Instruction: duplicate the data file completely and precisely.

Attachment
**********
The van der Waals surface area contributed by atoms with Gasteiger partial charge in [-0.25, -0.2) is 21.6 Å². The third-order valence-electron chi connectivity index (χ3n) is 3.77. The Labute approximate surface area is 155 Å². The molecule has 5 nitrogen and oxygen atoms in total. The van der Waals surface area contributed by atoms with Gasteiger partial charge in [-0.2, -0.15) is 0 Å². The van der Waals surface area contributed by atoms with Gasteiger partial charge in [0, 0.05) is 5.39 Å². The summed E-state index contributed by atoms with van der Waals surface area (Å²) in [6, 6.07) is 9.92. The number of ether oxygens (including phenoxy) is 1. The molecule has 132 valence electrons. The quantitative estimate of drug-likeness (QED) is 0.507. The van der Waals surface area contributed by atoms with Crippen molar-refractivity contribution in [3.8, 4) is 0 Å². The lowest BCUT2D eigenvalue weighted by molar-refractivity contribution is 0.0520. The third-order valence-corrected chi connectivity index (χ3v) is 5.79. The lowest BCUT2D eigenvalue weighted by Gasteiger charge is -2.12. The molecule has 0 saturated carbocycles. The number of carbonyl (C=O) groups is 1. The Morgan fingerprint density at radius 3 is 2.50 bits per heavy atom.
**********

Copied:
The van der Waals surface area contributed by atoms with Gasteiger partial charge in [-0.25, -0.2) is 21.6 Å². The third-order valence-electron chi connectivity index (χ3n) is 3.77. The Labute approximate surface area is 155 Å². The molecule has 5 nitrogen and oxygen atoms in total. The van der Waals surface area contributed by atoms with Gasteiger partial charge in [-0.2, -0.15) is 0 Å². The van der Waals surface area contributed by atoms with Gasteiger partial charge in [0, 0.05) is 5.39 Å². The summed E-state index contributed by atoms with van der Waals surface area (Å²) in [6, 6.07) is 9.92. The number of ether oxygens (including phenoxy) is 1. The molecule has 132 valence electrons. The quantitative estimate of drug-likeness (QED) is 0.507. The van der Waals surface area contributed by atoms with Crippen molar-refractivity contribution in [3.8, 4) is 0 Å². The lowest BCUT2D eigenvalue weighted by molar-refractivity contribution is 0.0520. The third-order valence-corrected chi connectivity index (χ3v) is 5.79. The lowest BCUT2D eigenvalue weighted by Gasteiger charge is -2.12. The molecule has 0 saturated carbocycles. The number of carbonyl (C=O) groups is 1. The Morgan fingerprint density at radius 3 is 2.50 bits per heavy atom.